ALTERNATIVE FUNDING: what’s out there beyond the banks?

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Access to finance is fundamental for SMEs who need help to grow, but if a bank loan application is unsuccessful, what other forms of equity finance are available? Nicola Laver provides an overview of the alternative funding options for small businesses seeking finance

The financial opportunities for small businesses, enterprises and entrepreneurs are more wide-ranging than ever before. Where once, an unsuccessful application for a bank loan may have meant no viable way ahead for a growing business – the alternatives for funding and investment are growing exponentially.

According to a report by Nesta1, 20,000 SMEs benefited from alternative finance in 2015. Even government is now pushing SMEs to other, non-traditional sources of finance: on 1 November 2016, the bank referrals platform went live after more than two years of planning and assessment. Where an SME or entrepreneur makes an unsuccessful application for finance, designated banks are now required to offer them the opportunity to have their details passed to alternative lending providers via government designated online platforms (currently Funding Options, Bizfitech and Funding Xchange).

“Banks are helping SMEs to do what they do best – drive economic growth and create jobs,” said Mike Conroy, the BBA’s Managing Director for Business Finance. “It is important though that businesses which are unsuccessful in their application for bank finance have access to other sources of funding. Some alternative finance providers may be in a better place to support their plans. The industry is working closely with Government and the referral platforms to ensure the scheme is a success.”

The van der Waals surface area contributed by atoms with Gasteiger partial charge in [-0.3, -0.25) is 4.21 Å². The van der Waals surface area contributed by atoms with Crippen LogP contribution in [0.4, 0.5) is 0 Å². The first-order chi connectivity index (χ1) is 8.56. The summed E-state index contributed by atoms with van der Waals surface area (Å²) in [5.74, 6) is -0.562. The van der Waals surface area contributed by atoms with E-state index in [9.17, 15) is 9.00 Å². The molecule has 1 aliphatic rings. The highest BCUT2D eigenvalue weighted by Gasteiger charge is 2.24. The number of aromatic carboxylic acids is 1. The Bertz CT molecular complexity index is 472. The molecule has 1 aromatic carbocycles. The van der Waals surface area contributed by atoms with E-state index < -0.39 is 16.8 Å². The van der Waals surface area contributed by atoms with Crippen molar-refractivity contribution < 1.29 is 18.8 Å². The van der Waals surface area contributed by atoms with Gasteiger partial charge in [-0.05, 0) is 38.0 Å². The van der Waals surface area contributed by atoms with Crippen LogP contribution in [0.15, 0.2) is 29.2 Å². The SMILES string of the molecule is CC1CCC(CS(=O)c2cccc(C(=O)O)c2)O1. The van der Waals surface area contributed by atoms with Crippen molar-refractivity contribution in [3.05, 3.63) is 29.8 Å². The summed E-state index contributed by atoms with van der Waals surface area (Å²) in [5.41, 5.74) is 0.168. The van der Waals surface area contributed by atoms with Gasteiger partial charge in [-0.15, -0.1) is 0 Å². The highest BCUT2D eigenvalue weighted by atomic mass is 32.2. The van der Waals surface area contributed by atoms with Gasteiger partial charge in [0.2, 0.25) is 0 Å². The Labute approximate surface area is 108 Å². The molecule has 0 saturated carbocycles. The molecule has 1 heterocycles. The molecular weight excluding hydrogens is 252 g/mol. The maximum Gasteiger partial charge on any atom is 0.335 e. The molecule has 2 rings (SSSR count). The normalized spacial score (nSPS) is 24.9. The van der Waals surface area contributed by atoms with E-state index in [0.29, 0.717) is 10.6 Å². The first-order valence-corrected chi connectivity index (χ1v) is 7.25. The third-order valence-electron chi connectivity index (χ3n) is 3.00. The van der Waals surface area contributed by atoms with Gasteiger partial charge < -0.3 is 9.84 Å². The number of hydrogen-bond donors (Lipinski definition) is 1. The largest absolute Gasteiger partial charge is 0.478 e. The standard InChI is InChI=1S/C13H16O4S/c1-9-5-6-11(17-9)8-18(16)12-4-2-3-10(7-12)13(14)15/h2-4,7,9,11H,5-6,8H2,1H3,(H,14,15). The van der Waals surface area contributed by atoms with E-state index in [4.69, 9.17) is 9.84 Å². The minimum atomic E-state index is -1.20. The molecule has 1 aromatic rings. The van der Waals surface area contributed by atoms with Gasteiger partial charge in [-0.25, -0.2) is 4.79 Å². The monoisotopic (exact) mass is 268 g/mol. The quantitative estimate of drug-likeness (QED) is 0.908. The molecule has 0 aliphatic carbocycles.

This scheme will help to match alternative finance providers and challenger banks with SMEs seeking finance – meaning SMEs will have the vital chance to benefit from alternative funding solutions. The Small Business, Enterprise and Employment Act 2015 marked a major step forward in government support for the financial support of SMEs who need help to grow. The Act seeks to improve access to finance through increasing the availability and sources of investment for small businesses. So what are the alternative funding solutions?

Angel investment
Angel investment is a form of equity finance and is increasingly attractive – particularly for entrepreneurs and start-ups who may not have the funds to service regular loan repayments.  ‘Angels’ are typically wealthy investors who invest both money, and their experience and knowledge into a business. They will seek a stake in the business, and will want to be satisfied that the investment is a risk worth taking. Angels invest individually and as a group of angels – each with its own appetite for investment.

Many successful companies grew significantly on the back of angel investment including Zoopla, TransferWise, Innocent Drinks, Amazon and Facebook. The challenge for businesses is understanding whether or not they are ready for angel investment: research and preparation is vital before actively seeking angel investment. SMEs need to convince angels that they are a risk worth taking – that the business has the potential to scale up and become a high growth business and give a healthy return on the investment. This means, for instance, demonstrating that there is sufficient market for the product or service; and showing how you will make money (for instance, demonstrating your understanding of pricing, margins and profit, and financial projections).